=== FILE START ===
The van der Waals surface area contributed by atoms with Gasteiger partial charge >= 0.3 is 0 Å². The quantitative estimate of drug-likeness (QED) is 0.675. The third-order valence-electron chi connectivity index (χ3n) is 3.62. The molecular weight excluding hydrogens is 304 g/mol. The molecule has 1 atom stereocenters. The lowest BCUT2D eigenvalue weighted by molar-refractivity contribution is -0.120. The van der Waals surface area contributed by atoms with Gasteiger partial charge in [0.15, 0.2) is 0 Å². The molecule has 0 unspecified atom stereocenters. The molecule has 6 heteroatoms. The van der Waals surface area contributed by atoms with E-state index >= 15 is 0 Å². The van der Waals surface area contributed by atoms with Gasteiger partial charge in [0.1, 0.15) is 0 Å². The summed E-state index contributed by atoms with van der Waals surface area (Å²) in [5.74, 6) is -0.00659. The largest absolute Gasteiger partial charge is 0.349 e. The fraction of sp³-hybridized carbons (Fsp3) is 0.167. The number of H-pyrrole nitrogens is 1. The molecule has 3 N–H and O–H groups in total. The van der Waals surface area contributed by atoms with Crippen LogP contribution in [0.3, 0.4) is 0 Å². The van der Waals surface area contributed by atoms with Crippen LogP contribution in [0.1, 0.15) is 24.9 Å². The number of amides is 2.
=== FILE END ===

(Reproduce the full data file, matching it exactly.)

The van der Waals surface area contributed by atoms with Gasteiger partial charge >= 0.3 is 0 Å². The quantitative estimate of drug-likeness (QED) is 0.675. The third-order valence-electron chi connectivity index (χ3n) is 3.62. The molecular weight excluding hydrogens is 304 g/mol. The molecule has 1 atom stereocenters. The lowest BCUT2D eigenvalue weighted by molar-refractivity contribution is -0.120. The van der Waals surface area contributed by atoms with Gasteiger partial charge in [0.15, 0.2) is 0 Å². The molecule has 0 unspecified atom stereocenters. The molecule has 6 heteroatoms. The van der Waals surface area contributed by atoms with E-state index >= 15 is 0 Å². The van der Waals surface area contributed by atoms with Gasteiger partial charge in [0.1, 0.15) is 0 Å². The summed E-state index contributed by atoms with van der Waals surface area (Å²) in [5.74, 6) is -0.00659. The largest absolute Gasteiger partial charge is 0.349 e. The fraction of sp³-hybridized carbons (Fsp3) is 0.167. The number of H-pyrrole nitrogens is 1. The molecule has 3 N–H and O–H groups in total. The van der Waals surface area contributed by atoms with Crippen LogP contribution in [0.3, 0.4) is 0 Å². The van der Waals surface area contributed by atoms with Crippen LogP contribution in [0.1, 0.15) is 24.9 Å². The number of amides is 2.